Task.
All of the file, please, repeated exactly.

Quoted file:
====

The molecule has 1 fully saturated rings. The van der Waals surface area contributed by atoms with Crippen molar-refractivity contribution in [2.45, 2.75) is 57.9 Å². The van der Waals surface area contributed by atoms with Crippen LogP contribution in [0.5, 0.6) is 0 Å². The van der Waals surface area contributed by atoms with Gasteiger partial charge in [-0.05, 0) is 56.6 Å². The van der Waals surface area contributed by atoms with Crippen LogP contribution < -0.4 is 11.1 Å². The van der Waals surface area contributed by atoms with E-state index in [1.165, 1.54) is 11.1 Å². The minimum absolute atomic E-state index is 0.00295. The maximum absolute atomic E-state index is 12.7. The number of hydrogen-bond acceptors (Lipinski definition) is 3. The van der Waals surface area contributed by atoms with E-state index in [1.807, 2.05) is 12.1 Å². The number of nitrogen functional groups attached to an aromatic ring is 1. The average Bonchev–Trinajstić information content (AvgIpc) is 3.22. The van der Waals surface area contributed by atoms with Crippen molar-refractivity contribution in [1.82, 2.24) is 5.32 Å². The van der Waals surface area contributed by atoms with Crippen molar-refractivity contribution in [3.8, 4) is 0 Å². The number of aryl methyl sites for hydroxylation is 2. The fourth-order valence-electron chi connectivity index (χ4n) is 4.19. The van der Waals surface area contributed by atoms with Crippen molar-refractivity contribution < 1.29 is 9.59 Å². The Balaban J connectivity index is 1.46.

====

The molecule has 1 fully saturated rings. The van der Waals surface area contributed by atoms with Crippen molar-refractivity contribution in [2.45, 2.75) is 57.9 Å². The van der Waals surface area contributed by atoms with Crippen LogP contribution in [0.5, 0.6) is 0 Å². The van der Waals surface area contributed by atoms with Gasteiger partial charge in [-0.05, 0) is 56.6 Å². The van der Waals surface area contributed by atoms with Crippen LogP contribution < -0.4 is 11.1 Å². The van der Waals surface area contributed by atoms with E-state index in [1.165, 1.54) is 11.1 Å². The minimum absolute atomic E-state index is 0.00295. The maximum absolute atomic E-state index is 12.7. The number of hydrogen-bond acceptors (Lipinski definition) is 3. The van der Waals surface area contributed by atoms with E-state index in [1.807, 2.05) is 12.1 Å². The number of nitrogen functional groups attached to an aromatic ring is 1. The average Bonchev–Trinajstić information content (AvgIpc) is 3.22. The van der Waals surface area contributed by atoms with Crippen molar-refractivity contribution in [1.82, 2.24) is 5.32 Å². The van der Waals surface area contributed by atoms with Crippen molar-refractivity contribution in [3.8, 4) is 0 Å². The number of aryl methyl sites for hydroxylation is 2. The fourth-order valence-electron chi connectivity index (χ4n) is 4.19. The van der Waals surface area contributed by atoms with Crippen molar-refractivity contribution < 1.29 is 9.59 Å². The Balaban J connectivity index is 1.46.